Anchorman didn't spring from Saturday Night Live -- it only feels that way. Director and cowriter Adam McKay was a writer for the show, and current and former SNL cast members Chris Parnell, Fred Armisen and David Koechner appear. Stocked with more famous-face cameos than a Friars Club roast, Anchorman also features former cast members of The Ben Stiller Show, Mr. Show with Bob and David, Upright Citizens Brigade and Freaks and Geeks. Can you swear this movie hasn't been on television already?
The biggest laughs come from the most nonsensical moments, including an incredibly violent rumble between Burgundy's Channel 4 news team (Koechner, The Daily Show's Steve Carrell and Paul Rudd) and the other stations' reporters, played by Vince Vaughn (as Wes Mantooth) and just about everyone else with whom Ferrell has ever worked.
Anchorman is set, an off-screen narrator says, during the '70s, "the time before cable, when the local anchor reigned supreme and only men were allowed to read the news." Reading the news is Ron Burgundy's sole talent, and even that is suspect. But he is by far the smartest of the news-dispensing quartet: Rudd's correspondent, Brian Fantana, has a nickname not only for his penis but also for each testicle. Koechner's urban cowboy, Champ Kind, is "all about having fun" and starting the occasional fire. And Carell's Brick Tamland possesses an IQ of 48, though he will eventually prove handy with a trident. (Carell provides the movie's best moments; he's nuts enough to render Ferrell the straight man.)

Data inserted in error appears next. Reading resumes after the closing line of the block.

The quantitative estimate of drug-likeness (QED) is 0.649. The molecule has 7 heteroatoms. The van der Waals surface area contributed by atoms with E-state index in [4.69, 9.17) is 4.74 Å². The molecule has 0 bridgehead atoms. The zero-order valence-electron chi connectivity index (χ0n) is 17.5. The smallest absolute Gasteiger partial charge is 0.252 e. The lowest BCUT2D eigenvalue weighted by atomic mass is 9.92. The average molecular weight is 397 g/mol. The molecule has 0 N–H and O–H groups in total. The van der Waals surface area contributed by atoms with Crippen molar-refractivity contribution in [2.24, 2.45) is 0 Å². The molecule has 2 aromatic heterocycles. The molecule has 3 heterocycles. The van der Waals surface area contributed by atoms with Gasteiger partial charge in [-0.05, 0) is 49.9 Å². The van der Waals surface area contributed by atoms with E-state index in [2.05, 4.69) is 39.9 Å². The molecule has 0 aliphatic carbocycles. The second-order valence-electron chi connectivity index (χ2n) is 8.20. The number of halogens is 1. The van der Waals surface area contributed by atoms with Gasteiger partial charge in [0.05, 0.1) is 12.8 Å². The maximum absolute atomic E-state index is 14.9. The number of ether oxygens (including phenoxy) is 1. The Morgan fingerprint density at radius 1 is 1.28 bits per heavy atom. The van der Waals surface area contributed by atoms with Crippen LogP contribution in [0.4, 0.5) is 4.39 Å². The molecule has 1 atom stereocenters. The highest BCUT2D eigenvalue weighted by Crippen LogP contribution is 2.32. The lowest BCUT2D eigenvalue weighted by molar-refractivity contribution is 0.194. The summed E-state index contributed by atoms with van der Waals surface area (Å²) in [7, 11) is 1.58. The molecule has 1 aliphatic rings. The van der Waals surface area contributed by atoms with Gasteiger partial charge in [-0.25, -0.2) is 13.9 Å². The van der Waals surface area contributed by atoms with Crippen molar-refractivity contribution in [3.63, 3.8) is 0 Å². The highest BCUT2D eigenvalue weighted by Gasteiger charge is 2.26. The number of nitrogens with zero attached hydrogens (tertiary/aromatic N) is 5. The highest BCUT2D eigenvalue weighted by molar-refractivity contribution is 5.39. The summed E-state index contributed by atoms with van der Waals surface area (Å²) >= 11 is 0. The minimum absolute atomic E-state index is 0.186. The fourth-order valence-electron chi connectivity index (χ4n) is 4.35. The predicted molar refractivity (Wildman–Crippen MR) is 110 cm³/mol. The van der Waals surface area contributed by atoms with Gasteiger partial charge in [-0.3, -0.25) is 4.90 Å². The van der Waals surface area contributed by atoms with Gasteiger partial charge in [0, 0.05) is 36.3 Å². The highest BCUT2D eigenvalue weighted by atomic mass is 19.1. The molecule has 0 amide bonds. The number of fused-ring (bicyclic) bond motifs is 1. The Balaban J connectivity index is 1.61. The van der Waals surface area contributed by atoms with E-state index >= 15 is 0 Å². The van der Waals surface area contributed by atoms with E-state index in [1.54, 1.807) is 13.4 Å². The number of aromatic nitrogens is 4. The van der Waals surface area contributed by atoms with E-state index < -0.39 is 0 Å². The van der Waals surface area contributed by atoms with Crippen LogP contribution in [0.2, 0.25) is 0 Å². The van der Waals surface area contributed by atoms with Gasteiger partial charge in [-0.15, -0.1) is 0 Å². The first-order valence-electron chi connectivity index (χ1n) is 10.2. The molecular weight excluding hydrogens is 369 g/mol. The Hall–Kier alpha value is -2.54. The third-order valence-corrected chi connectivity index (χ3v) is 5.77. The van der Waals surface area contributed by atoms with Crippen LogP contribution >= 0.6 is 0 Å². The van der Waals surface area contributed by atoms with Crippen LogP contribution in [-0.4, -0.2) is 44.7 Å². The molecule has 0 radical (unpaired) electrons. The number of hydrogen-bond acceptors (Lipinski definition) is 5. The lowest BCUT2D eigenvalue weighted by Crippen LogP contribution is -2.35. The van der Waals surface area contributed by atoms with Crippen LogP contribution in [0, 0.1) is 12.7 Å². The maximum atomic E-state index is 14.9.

They're useless without each other and ... OK, useless with each other, too. All share a disdain for the idea of women in the newsroom, especially when Veronica (Christina Applegate) is assigned to the team. She will ultimately be Ron's undoing. Their relationship begins as a rivalry, evolves into a romance (she's particularly impressed with Ron's ability to play jazz flute) and collapses into their trading hysterically rude insults beneath the newscast's credits.
One is willing to forgive Anchorman its idiocy because of its lunacy. It exists solely to get a laugh, not to make a point, and it gets extra points for managing to carry on an erection joke for so long that it stops being funny and starts being funny all over again in the same scene. Even more impressive, a movie set in the '70s still gets in a jab at George W. Bush. Anchorman is stupid, sure, but never dumb, which is news indeed at a time when people think the rancid White Chicks is funny.